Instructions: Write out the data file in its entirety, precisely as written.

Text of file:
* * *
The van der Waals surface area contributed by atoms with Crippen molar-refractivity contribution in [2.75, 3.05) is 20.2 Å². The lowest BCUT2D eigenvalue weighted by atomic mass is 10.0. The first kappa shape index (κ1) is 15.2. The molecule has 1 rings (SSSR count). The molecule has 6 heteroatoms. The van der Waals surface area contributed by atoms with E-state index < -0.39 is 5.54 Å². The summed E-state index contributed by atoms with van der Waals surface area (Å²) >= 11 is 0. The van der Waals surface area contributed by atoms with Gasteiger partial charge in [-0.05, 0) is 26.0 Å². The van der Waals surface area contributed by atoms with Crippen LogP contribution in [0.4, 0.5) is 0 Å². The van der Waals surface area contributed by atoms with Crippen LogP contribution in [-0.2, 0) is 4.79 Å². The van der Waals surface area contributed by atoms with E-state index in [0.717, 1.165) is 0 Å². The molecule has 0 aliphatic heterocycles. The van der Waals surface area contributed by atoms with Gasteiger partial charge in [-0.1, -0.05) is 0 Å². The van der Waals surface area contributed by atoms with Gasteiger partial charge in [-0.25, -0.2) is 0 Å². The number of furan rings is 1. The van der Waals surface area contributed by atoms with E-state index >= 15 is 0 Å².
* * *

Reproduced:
The van der Waals surface area contributed by atoms with Crippen molar-refractivity contribution in [2.75, 3.05) is 20.2 Å². The lowest BCUT2D eigenvalue weighted by atomic mass is 10.0. The first kappa shape index (κ1) is 15.2. The molecule has 1 rings (SSSR count). The molecule has 6 heteroatoms. The van der Waals surface area contributed by atoms with E-state index < -0.39 is 5.54 Å². The summed E-state index contributed by atoms with van der Waals surface area (Å²) >= 11 is 0. The van der Waals surface area contributed by atoms with Gasteiger partial charge in [-0.05, 0) is 26.0 Å². The van der Waals surface area contributed by atoms with Crippen LogP contribution in [0.4, 0.5) is 0 Å². The van der Waals surface area contributed by atoms with Crippen LogP contribution in [-0.2, 0) is 4.79 Å². The van der Waals surface area contributed by atoms with E-state index in [0.717, 1.165) is 0 Å². The molecule has 0 aliphatic heterocycles. The van der Waals surface area contributed by atoms with Gasteiger partial charge in [-0.1, -0.05) is 0 Å². The van der Waals surface area contributed by atoms with Gasteiger partial charge in [-0.25, -0.2) is 0 Å². The number of furan rings is 1. The van der Waals surface area contributed by atoms with E-state index >= 15 is 0 Å².